Hawaii, a scuba diver’s paradise, is renowned for its volcanic origins and unique geographic isolation, resulting in many diving experiences that are second to none. The island’s underwater universe teems with Galapagos sharks, nesting sea turtles, tiger sharks and majestic manta rays, all set against the fascinating landscape of natural lava tubes and rock formations. Notably, the marine life in Hawaii is well-protected, ensuring a constant bounty of aquatic life. Uniquely endemic species, seen nowhere else in the world, add another layer of intrigue to the Hawaiian underwater adventure.

Kelly Hicks, PADI Travel’s Operation Manager, shares her love for Hawaii – her home base and one of her favorite dive destinations. “Hawaii has my heart,” she says, “with its unique diving experiences and diverse species found only in the islands. But there’s more to enjoy beyond diving, from exploring active volcanoes to hiking lush valleys.”

Woman on a boat with a view of erupted volcano on the background
Image courtesy of Kelly Hicks

One of the most famous dives in Hawaii is the Manta Ray Night Dive in Kona. My first experience of this night dive was truly unforgettable. As we descended into the water, we were met with an incredible sight – an unusually high number of manta rays gracefully swimming overhead. It felt like we were witnessing a remarkable natural phenomenon, yet this occurs regularly as the mantas feed on the accumulated plankton in the area. The manta rays, illuminated by our underwater lights, glided effortlessly through the water, showcasing their distinct markings and gentle demeanor. It was a moment of sheer wonder and a powerful reminder of the importance of protecting our oceans. That night dive in Kona will stay with me as a testament to the beauty and mystery of the underwater world,” adds Kelly.

Divers can enjoy the balmy waters of Hawaii year-round, with average temperatures changing between 75-80°F (24-27°C), peaking in September. Between December and March, the waters become a stage for the magnificent Humpback whales, offering whale watchers a grand spectacle as they breed and give birth.

7. Indonesia – Raja Ampat

Shifting our focus to the eastern region of Indonesia, we find Raja Ampat, or the “Four Kings,” a breathtaking archipelago comprised of hundreds of islands, four of which are significant: Misool, Batanta, Waigeo, and Salawati. Its remote location fosters some of Indonesia’s most unspoiled reefs and stunning vistas. Divers are treated to an extraordinary banquet of marine life, from large schools of fish, manta rays and reef sharks to smaller critters, like pygmy sea horses and nudibranchs. Raja Ampat shines in its diversity and abundance. The region also hosts unique species, like wobbegong sharks and walking sharks. Because it’s one of Earth’s most diverse destinations, you can also count on seeing many other marine species, including Spanish mackerel, tuna, barracuda, ghost pipefish, cuttlefish,and a vast array of crustaceans. For optimal diving conditions, plan your visit between October and April.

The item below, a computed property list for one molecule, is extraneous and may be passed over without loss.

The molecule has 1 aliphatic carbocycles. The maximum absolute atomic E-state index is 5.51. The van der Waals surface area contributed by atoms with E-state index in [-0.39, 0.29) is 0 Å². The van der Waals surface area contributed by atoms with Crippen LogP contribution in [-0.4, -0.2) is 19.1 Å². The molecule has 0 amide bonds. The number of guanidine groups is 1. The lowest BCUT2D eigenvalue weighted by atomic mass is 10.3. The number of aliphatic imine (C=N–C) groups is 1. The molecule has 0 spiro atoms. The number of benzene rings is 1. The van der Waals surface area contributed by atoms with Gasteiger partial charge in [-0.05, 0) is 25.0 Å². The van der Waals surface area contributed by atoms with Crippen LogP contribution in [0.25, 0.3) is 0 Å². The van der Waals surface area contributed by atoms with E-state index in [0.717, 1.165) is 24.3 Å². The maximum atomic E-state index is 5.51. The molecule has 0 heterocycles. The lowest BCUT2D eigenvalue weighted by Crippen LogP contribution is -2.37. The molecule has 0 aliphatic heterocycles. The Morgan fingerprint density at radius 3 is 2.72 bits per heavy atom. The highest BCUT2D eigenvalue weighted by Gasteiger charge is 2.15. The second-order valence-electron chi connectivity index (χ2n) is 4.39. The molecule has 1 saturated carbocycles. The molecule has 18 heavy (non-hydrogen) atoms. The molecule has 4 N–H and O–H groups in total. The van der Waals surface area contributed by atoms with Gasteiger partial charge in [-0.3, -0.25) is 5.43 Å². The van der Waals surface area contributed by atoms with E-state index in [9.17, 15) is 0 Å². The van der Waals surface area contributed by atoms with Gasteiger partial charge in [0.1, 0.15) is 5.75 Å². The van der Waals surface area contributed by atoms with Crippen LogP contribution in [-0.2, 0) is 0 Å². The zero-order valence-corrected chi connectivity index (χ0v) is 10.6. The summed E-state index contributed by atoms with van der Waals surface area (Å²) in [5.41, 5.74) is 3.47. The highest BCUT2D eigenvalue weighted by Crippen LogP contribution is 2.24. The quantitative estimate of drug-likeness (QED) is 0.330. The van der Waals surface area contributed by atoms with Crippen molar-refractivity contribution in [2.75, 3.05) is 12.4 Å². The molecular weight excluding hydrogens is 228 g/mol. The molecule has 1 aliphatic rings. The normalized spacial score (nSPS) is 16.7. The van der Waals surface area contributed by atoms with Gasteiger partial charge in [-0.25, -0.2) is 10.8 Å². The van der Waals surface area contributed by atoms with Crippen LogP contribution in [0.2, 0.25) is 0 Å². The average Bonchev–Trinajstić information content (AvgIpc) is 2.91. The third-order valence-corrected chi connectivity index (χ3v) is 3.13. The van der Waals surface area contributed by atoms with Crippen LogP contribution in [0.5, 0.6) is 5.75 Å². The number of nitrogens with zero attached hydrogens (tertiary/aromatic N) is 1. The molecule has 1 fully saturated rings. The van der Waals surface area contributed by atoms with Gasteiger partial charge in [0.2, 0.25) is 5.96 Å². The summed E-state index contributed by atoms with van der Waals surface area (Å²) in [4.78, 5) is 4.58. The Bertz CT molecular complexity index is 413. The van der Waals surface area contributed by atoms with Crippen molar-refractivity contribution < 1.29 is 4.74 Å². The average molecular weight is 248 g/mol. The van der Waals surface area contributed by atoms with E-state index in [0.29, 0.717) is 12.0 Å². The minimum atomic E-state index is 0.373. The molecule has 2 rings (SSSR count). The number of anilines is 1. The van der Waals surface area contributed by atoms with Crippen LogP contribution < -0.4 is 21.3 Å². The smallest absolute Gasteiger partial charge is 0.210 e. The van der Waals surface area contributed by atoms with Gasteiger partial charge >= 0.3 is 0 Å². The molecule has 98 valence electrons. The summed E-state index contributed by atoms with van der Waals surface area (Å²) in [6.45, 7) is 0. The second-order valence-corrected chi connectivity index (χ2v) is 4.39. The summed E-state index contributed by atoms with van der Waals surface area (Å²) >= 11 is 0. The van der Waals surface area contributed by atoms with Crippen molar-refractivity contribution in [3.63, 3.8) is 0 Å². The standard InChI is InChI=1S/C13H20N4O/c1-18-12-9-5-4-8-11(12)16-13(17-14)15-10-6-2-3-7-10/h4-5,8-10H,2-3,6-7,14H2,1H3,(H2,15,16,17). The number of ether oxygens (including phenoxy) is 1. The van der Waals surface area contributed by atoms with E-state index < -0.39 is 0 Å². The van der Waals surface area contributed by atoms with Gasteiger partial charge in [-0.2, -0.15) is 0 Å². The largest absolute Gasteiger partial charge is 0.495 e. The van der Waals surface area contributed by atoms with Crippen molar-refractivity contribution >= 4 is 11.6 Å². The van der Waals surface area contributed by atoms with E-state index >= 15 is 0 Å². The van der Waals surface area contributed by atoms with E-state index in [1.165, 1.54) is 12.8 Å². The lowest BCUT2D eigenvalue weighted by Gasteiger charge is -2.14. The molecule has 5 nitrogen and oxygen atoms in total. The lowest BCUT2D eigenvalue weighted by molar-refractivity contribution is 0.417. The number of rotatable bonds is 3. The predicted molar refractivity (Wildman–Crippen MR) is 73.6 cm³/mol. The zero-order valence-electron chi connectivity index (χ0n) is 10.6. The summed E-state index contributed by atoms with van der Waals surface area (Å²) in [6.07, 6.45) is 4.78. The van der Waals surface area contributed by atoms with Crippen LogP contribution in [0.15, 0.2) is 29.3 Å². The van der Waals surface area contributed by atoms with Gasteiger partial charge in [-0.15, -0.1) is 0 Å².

School of fish
Image courtesy of Meg Whitehead

Diving in Raja Ampat, Indonesia, provides a wonderland of biodiversity, making it one of my favorite destinations worldwide!” says Meg Whitehead, PADI Travel Sales Team Shift Lead. “This area reminds us of how reef diving should look and why we should strive to protect it. Raja Ampat serves as a poignant reminder of what our oceans can be. It is teeming with life at any depth with such a variety of species that it will make your head spin. From diving around Manta Rays and Wobbegong sharks to losing count of the number of nudibranchs in the coral gardens, life underwater never ceases to amaze!” Meg adds.

Diver taking pictures of a coral underwater
Image courtesy of Meg Whitehead

8. Maldives

The Maldives, a heavenly country known for its stunning white-sand beaches and extraordinary reefs, offers an unparalleled diving experience. Driven by the Indian monsoon current, divers drift leisurely, witnessing the rich marine life flourishing thanks to the nutritious flow of water. The atoll lagoons contain rock pinnacles, or ‘thila,’ that scrape the water’s surface from the depths. Divers can explore the channel’s swim-throughs, caverns, and overhangs adorned with vibrant sponges, invertebrates, and gorgonians. Witness the fascinating spectacle of manta rays serviced by wrasse and shrimp at cleaning stations combined with frequent sightings of sea turtles and whale sharks. Diving in the Maldives is accessible year-round due to its tropical climate and warm water temperatures, ranging from 80-86°F (26-30°C).

Boat on a turqouise water
Image courtesy of Giacomo Ganda

I’ve called the Maldives home for fifteen years, and it’s always filled with wonder. You’ll have an amazing experience on these beautiful islands regardless of the month. The marine life here is active year-round due to the surrounding currents. Visit Manta Points and swim with whale sharks in the Ari Atoll anytime. However, Hanifaru Bay hosts the world’s largest gathering of manta rays from August to October. From January to April, the southern Maldives is a hotspot. Clear waters reveal hundreds of grey reef sharks in channel dives. Around Fuvahmulah Atoll, you might even spot oceanic mantas, hammerhead sharks, and tiger sharks. The Maldives is a diver’s paradise, offering fantastic dives and excellent service year-round. Whether you explore the north or the south, prepare for an incredible underwater experience,” remarks Giacomo Ganda, PADI Travel Expert.